Transcript: Democrat's Weekly Radio Response

Good morning. This is Jim Webb from Virginia.

More than four years ago - long before this Administration ordered the invasion of Iraq - I warned publicly that an invasion and occupation of that country would be a strategic blunder, that our troops would become terrorist targets, and that there was no exit strategy because the people who were doing this did not intend to leave.

It gives me no great pleasure today to be saying "I told you so." It pains me as an American that our casualties are again escalating while this President and his followers are still incapable of bringing forward an intelligent, common-sense approach to ending our involvement there. And to be blunt, the very people who are responsible for having brought us to this situation, such as my opponent here in Virginia, are avoiding even discussing it in detail on the campaign trail.

With the right leadership, the situation in Iraq is solvable, in a way that will increase stability in the Middle East and reduce the threat of international terrorism. But the key word is leadership, which has been a scarce commodity among this Administration and its followers.

Over the past several weeks a few realists in the Republican Party, such as Senator John Warner and former Secretary of State Jim Baker, have begun to make their voices heard. They are moving away from the fantasy world of this administration, toward real solutions. And it is gratifying to me that many of their comments are similar to the proposals that I began making nearly two and a half years ago.

Since early 2004 I have advocated the same basic approach.

First, the Administration should make it clear that we have no intention to build permanent bases in Iraq. A long-term United States military presence in Iraq would further destabilize the entire region. Declaring our intention to withdraw our combat forces will take the moral high ground away from the insurgency in the eyes of the Muslim world, and would defuse the concern of other Iraqis that we plan to stay for good.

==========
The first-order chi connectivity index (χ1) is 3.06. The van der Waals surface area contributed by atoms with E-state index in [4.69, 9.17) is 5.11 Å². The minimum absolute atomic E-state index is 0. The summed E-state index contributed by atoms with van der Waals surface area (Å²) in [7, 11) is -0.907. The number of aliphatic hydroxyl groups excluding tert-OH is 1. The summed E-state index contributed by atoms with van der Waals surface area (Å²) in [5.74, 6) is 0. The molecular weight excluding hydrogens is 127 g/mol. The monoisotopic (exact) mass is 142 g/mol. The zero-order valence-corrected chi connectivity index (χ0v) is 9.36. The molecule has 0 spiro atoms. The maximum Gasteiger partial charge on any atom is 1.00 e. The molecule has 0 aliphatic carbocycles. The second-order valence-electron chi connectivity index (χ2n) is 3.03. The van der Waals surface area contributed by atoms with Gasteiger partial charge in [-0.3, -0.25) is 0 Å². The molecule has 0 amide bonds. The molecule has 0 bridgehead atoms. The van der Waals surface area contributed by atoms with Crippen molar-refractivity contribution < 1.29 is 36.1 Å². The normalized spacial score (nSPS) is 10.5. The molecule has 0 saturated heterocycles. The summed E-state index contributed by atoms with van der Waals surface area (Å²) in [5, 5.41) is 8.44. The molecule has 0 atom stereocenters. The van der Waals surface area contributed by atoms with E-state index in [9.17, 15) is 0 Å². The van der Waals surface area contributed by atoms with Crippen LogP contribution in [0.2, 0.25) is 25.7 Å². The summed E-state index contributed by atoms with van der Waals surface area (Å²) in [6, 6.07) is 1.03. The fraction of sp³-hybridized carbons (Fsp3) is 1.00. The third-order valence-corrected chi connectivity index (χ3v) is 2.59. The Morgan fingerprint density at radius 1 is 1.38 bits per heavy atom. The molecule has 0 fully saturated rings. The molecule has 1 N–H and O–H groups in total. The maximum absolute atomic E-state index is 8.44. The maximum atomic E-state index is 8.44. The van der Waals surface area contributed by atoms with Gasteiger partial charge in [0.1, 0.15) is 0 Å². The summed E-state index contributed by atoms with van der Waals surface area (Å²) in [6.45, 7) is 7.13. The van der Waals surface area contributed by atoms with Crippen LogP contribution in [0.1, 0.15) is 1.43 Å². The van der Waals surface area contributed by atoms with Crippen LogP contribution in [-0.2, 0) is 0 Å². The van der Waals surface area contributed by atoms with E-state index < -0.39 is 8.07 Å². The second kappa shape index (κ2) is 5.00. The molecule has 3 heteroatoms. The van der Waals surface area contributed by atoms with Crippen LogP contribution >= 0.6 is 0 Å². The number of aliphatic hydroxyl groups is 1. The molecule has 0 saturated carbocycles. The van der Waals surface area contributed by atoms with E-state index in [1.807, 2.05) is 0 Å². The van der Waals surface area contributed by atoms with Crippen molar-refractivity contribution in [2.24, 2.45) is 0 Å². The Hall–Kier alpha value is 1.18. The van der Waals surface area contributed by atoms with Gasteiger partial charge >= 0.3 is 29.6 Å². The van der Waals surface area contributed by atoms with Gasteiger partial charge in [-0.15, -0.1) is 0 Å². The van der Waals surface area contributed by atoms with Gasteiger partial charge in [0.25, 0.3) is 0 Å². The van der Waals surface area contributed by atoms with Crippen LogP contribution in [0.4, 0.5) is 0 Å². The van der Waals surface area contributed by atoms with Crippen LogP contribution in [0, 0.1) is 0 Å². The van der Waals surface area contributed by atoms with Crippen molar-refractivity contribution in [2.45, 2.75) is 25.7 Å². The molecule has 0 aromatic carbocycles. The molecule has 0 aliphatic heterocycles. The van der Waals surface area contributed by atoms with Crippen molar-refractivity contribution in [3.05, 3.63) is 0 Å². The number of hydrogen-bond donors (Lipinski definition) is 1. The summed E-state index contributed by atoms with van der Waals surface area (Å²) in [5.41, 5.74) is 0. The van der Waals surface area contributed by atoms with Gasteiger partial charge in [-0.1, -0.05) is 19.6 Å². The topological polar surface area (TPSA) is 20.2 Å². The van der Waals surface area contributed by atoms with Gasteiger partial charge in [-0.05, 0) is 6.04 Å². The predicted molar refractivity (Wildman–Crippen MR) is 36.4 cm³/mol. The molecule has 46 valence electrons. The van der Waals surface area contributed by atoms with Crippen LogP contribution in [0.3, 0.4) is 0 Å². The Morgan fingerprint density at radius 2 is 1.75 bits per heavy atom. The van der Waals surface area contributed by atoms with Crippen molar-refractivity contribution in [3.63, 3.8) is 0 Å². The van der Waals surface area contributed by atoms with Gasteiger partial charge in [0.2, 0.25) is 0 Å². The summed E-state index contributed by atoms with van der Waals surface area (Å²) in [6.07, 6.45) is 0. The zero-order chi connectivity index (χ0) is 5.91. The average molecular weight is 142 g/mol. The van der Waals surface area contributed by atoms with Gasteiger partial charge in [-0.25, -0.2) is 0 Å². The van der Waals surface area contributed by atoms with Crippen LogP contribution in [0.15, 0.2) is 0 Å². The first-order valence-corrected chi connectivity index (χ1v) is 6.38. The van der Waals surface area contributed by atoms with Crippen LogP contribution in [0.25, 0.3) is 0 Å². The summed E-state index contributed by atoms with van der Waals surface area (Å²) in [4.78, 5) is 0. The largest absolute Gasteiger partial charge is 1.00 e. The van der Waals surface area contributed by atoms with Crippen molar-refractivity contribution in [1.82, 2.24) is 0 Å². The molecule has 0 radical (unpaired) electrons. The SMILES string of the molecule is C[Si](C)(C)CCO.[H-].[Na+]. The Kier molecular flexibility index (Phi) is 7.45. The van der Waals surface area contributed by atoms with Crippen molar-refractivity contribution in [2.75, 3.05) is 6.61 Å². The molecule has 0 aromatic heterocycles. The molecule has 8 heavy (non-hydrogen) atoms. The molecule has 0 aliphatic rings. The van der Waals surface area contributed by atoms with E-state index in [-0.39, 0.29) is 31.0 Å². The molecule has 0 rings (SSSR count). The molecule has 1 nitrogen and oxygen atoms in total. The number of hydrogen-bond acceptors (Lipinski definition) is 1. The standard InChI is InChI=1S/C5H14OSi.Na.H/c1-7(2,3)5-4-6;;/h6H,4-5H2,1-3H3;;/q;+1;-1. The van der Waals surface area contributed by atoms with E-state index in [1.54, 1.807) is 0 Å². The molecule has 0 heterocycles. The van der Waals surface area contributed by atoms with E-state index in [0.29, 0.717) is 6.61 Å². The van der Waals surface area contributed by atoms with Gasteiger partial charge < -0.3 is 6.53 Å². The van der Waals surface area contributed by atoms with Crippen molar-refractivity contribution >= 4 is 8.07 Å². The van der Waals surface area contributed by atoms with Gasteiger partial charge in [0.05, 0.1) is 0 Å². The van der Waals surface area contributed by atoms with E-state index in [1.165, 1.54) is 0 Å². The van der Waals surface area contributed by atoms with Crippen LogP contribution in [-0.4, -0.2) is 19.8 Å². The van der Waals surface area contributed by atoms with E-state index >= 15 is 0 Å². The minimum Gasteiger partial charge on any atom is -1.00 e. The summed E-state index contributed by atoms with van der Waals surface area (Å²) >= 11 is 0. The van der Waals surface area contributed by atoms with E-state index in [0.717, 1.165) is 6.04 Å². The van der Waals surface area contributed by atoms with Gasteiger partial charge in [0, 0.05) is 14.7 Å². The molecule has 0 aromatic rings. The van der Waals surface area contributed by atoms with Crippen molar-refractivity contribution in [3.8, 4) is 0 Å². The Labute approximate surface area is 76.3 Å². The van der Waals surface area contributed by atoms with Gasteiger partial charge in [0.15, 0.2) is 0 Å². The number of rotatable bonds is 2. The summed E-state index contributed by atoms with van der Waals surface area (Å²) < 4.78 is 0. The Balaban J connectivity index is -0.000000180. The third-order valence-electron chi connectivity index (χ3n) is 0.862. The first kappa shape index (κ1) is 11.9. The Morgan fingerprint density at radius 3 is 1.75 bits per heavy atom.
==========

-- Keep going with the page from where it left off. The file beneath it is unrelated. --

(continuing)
In addition, removing our combat forces would be healthy for our military. Our Army and Marine Corps have become dangerously over-extended by three years of occupation. A re-positioning of forces will allow them to more aggressively pursue the War on Terrorism.

As recently as Wednesday, the President has said exactly the opposite, promising to keep US bases in Iraq as long as the Iraqis want them.

Second, we should bring together those countries in the region that are culturally and historically invested in Iraq, so that they can become involved in a diplomatic solution, taking responsibility at some level for future stability among Iraq's competing factions. This is do-able-in fact we did it in Afghanistan in 2001.

As Secretary Baker pointed out recently, we should have the common sense to begin dialogue not only with our friends, but also our enemies. By beginning such a dialogue- something this Administration, with the strong support of George Allen, has refused to do - we could loosen up the unnatural alliance between Syria and Iran. We could also encourage accountability among other nations in that region, who are now threatened by Iraq's instability and will benefit by a proper solution.

In contrast to such a logical approach, this administration for years has dealt with this crisis through focus-group tested sound bites such as "cut and run," and "stay the course."

Since 2003, President Bush has laid out nine different plans for victory in Iraq, none of them serious and none of them workable. And most seriously, this incompetence has hindered our ability to fight international terror.

If we want a new direction in Iraq, we need a new team in Congress. A democratic Congress will demand from day one that the President find a real way forward in Iraq. We'll work with the Administration and other Republicans to develop a concrete plan, but none of us are ready to settle for empty rhetoric, or the same old unacceptable results.

This is not simply an election year talking point, or a position arrived at a week before voters go to the polls. I have held these views deeply for years. The stakes are too high in Iraq for Americans to be led by propagandistic phrases such "stay the course." Our troops are counting on us. And our national security demands a change.

I'm Jim Webb. Thanks for listening.